Concerning the alleged filing in 1987, the court concludes that the IRS has proved by a preponderance of the evidence that the return was not filed. The record on appeal includes evidence supporting this conclusion, such as the IRS Certificate of Assessments and the letter mailed by the IRS to Mrs. Waugh stating that it had not received a return from her. Waugh submitted, as exhibits to his Appellant Brief, affidavits from himself and his tax preparer regarding the mailing, in 1987, of his 1986 tax return. Whether this would suffice, pursuant to I.R.C. ╖ 7502, to overcome the IRS' evidence that the return was not received is not clear. 4 The court need not make that determination, however, because the affidavits were not part of the record on appeal 5 and therefore cannot be considered. Cf. United States v. Hatch, 926 F.2d 387, 395 (5th Cir.1991) (court of appeals will not consider evidence that is not part of the record on appeal and therefore "not considered by the district court"). As Waugh has submitted no other evidence to contradict the IRS' evidence, the court concludes that he has not demonstrated a genuine issue of material fact whether the debt in question is dischargeable as a result of the return having been filed in 1987.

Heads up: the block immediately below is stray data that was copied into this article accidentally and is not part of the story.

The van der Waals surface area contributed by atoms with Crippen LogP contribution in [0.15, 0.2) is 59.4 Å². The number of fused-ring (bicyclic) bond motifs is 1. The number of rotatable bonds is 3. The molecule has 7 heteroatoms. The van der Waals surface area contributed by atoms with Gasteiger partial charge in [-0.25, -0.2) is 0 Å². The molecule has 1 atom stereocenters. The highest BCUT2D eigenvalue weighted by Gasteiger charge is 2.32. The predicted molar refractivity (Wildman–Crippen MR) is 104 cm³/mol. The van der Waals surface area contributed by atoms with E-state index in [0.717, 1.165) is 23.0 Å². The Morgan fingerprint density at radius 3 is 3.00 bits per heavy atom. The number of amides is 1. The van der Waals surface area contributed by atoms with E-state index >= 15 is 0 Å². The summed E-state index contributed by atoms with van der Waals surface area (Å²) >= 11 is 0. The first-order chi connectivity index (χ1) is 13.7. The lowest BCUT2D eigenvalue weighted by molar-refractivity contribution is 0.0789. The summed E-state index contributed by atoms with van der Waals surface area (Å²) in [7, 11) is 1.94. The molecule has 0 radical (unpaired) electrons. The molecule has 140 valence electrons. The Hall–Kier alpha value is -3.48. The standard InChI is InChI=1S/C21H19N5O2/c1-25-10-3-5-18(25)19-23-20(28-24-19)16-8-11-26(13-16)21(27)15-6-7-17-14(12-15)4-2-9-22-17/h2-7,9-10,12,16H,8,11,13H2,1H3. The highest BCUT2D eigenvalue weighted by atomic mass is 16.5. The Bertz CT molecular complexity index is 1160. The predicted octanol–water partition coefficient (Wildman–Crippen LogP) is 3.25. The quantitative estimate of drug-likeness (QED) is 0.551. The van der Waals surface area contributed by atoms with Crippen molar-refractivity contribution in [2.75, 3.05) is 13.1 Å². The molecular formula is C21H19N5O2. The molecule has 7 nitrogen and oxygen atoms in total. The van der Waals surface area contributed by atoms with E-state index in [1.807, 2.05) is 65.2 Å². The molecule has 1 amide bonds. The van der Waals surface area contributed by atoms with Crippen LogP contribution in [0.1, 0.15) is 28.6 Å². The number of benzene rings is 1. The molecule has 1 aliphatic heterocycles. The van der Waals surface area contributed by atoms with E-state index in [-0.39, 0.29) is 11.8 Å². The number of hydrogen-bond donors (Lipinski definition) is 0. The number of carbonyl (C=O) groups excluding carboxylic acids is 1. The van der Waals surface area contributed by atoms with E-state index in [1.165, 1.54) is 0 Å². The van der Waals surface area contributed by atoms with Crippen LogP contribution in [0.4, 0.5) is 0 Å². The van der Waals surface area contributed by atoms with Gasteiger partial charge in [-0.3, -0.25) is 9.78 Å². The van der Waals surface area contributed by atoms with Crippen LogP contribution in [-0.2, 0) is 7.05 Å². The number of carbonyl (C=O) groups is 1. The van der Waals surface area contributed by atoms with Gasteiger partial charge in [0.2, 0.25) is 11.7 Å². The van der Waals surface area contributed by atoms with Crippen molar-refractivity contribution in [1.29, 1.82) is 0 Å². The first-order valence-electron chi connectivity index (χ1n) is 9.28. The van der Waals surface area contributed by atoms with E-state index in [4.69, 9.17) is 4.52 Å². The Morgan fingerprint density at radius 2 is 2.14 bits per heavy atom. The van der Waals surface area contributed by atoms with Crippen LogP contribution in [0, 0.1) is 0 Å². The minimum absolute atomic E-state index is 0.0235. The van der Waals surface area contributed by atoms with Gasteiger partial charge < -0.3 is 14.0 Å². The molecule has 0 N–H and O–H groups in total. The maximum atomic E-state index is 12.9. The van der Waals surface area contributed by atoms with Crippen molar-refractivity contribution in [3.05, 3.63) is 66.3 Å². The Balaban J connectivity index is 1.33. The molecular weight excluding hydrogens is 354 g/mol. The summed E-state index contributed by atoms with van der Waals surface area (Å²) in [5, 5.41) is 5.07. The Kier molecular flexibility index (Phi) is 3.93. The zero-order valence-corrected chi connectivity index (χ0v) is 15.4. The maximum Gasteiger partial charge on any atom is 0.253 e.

4. Compare Anderson v. United States, 966 F.2d 487, 491 (9th Cir.1992) (proof of postmark by taxpayer's testimony that she saw postal employee stamp the document was sufficient); Estate of Wood v. Commissioner, 909 F.2d 1155, 1160-61 (8th Cir.1990) (proof of postmark by testimony of postal employee was sufficient); In re Whelan, 213 B.R. 310, 314-15 (Bankr.W.D.La.1997) (testimony by tax preparer that he mailed returns, with corroborating evidence, was sufficient but testimony by taxpayer/debtor that he mailed returns for other years was not); In re Conner, 187 B.R. 217, 219-20 (Bankr.E.D.Tenn.1995) (affidavits by taxpayer and tax preparer were sufficient when IRS provided no evidence supporting nonreceipt) with Surowka v. United States, 909 F.2d 148, 149 (6th Cir.1990) (when IRS had sent notices to taxpayers that return not received, taxpayers' deposition testimony was insufficient, tangible evidence of mailing by certified or registered mail would be required); In re Harper, 153 B.R. 84, 85-86 (Bankr.N.D.Ga.1993) (testimony by taxpayers that they filed their returns was insufficient); In re Clark, 138 B.R. 579, 582-83 (Bankr.E.D.Ark.1991) (testimony by taxpayer as to date return mailed, absent proof of postmark, insufficient to overcome date that IRS recorded receipt); In re Brookman, 114 B.R. 769, 770 (Bankr. M.D.Fla.1990) (testimony by taxpayer, as opposed to tangible evidence contemplated by I.R.C. ╖ 7502, was insufficient).